Amazon takes writing seriously.
Yes, there’s a house style. Yes, it must follow a narrative. And yes, there’s a reason why.
Writing forces you to clarify your thinking. While this is difficult for people who like the sound of their own voice, writing distills ideas down to their essence. Shouting louder doesn’t help.
Amazon doesn’t use PowerPoint. For any meeting, people write a document. And at the beginning of a meeting, everyone reads the document in silence before opening discussions. This simultaneously sets the agenda and sharpens decision-making.
There are some rules. You can’t list bullets points. You can’t go round and round in circles. You can’t dawdle.
You can’t write more than six pages. (Depending on context, two and four-page document are preferred.) Documents open with a background, tenets and an executive summary, and end with guidance and supporting data. Both sides of a debate are presented with a push for a decision.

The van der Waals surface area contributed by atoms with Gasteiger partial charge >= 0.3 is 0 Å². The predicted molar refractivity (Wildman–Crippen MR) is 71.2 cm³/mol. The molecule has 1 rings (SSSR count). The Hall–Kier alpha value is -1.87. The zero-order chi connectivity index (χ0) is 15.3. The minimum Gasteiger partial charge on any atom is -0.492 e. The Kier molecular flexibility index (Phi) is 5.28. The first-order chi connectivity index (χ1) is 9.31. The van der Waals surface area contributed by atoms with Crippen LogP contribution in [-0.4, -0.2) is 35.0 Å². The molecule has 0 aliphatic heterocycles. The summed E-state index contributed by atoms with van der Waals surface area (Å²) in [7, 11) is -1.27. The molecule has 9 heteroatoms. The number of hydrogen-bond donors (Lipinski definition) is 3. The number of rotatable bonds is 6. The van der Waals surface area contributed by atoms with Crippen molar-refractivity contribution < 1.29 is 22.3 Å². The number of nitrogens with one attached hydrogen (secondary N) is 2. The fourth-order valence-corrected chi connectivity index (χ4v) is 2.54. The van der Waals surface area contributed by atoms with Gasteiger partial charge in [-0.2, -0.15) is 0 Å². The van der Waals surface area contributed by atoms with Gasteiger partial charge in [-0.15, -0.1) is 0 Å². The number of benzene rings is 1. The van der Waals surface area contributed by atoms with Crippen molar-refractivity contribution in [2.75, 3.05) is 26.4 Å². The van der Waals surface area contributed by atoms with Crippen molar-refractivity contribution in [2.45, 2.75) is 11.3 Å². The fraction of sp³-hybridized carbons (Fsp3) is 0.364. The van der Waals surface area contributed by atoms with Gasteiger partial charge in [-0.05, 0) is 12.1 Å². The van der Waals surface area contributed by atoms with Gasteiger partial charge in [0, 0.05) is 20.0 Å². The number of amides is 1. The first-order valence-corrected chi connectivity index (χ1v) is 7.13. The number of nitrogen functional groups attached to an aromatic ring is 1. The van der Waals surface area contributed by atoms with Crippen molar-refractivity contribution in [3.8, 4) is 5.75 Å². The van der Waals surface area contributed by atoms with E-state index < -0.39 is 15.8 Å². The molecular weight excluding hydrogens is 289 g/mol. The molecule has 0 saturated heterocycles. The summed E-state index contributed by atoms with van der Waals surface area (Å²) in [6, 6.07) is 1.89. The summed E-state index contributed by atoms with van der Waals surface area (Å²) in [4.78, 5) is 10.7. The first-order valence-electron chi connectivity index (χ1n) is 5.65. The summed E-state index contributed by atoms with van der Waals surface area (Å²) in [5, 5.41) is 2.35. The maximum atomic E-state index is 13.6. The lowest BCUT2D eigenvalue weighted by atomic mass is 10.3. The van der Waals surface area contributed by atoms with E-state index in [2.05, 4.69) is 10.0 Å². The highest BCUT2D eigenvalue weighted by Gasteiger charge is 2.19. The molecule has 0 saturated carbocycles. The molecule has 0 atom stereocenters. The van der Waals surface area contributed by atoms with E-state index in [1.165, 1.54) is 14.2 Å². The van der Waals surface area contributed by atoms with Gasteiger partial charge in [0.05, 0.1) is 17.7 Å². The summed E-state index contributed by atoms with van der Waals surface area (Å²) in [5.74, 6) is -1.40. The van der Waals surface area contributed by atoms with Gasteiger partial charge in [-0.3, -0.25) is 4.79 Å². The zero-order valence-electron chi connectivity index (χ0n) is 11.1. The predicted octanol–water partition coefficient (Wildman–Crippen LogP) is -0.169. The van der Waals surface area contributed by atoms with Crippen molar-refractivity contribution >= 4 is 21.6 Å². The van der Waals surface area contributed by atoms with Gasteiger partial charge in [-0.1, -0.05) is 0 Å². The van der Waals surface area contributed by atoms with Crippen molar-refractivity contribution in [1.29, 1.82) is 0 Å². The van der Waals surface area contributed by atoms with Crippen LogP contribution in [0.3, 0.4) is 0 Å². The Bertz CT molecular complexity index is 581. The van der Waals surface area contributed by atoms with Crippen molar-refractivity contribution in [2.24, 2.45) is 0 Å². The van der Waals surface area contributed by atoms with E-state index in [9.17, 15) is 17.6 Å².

Language should be crisp and to the point. Less than 30 words per sentence. Replace adjectives with data. Eliminate weasel words.
Style? Use shorts words instead of long words. Use common, plain language. Simple is great. State the purpose and goals of your document at the beginning with extreme clarity. This will keep the entire room focused on the objectives. Explain your thought process in a logical order. Reveal your thinking from the problem to the solution step by step. Build a story and do it in sequence. Move from insight to recommendations.
Font? Calibri is a good, readable font to use. 12 points for headline, 10 points for body. Format is single-spaced, double-sided. Appendices must be relevant and cited in the body save for the first two appendices, which tend to be Frequently Asked Questions followed by a customer-focused Press Release.
What to avoid? Clip art, bad grammar, different fonts, coloured fonts (the horror, the horror), screenshots, jargon, vagueness, adverbs, typos.
Make sure you review your document with multiple people. Especially someone outside your area of focus.
Someone without any context about the problem should be able to understand the point and implications of your document.
If not, it’s time to rewrite.